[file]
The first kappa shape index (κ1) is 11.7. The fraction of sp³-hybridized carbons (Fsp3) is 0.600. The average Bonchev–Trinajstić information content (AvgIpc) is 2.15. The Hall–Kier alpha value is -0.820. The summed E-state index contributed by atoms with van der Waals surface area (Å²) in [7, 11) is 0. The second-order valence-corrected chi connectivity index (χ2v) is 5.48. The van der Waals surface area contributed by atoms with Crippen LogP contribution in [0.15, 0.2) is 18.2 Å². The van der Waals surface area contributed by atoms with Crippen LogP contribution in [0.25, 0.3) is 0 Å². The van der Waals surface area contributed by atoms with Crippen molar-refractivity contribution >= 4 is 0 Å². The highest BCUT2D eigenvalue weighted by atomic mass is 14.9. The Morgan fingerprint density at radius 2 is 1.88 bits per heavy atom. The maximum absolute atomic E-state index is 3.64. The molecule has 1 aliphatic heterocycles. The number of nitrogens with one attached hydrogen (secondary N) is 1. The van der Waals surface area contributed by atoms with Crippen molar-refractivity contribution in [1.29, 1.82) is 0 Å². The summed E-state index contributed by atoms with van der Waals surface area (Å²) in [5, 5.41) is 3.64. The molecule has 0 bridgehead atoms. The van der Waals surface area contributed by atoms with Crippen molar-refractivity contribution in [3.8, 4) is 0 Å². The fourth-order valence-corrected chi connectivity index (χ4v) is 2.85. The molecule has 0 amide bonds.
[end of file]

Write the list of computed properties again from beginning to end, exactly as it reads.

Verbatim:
The first kappa shape index (κ1) is 11.7. The fraction of sp³-hybridized carbons (Fsp3) is 0.600. The average Bonchev–Trinajstić information content (AvgIpc) is 2.15. The Hall–Kier alpha value is -0.820. The summed E-state index contributed by atoms with van der Waals surface area (Å²) in [7, 11) is 0. The second-order valence-corrected chi connectivity index (χ2v) is 5.48. The van der Waals surface area contributed by atoms with Crippen LogP contribution in [0.15, 0.2) is 18.2 Å². The van der Waals surface area contributed by atoms with Crippen LogP contribution in [0.25, 0.3) is 0 Å². The van der Waals surface area contributed by atoms with Crippen molar-refractivity contribution >= 4 is 0 Å². The highest BCUT2D eigenvalue weighted by atomic mass is 14.9. The Morgan fingerprint density at radius 2 is 1.88 bits per heavy atom. The maximum absolute atomic E-state index is 3.64. The molecule has 1 aliphatic heterocycles. The number of nitrogens with one attached hydrogen (secondary N) is 1. The van der Waals surface area contributed by atoms with Crippen molar-refractivity contribution in [1.29, 1.82) is 0 Å². The summed E-state index contributed by atoms with van der Waals surface area (Å²) in [5, 5.41) is 3.64. The molecule has 0 bridgehead atoms. The van der Waals surface area contributed by atoms with Crippen molar-refractivity contribution in [3.8, 4) is 0 Å². The fourth-order valence-corrected chi connectivity index (χ4v) is 2.85. The molecule has 0 amide bonds.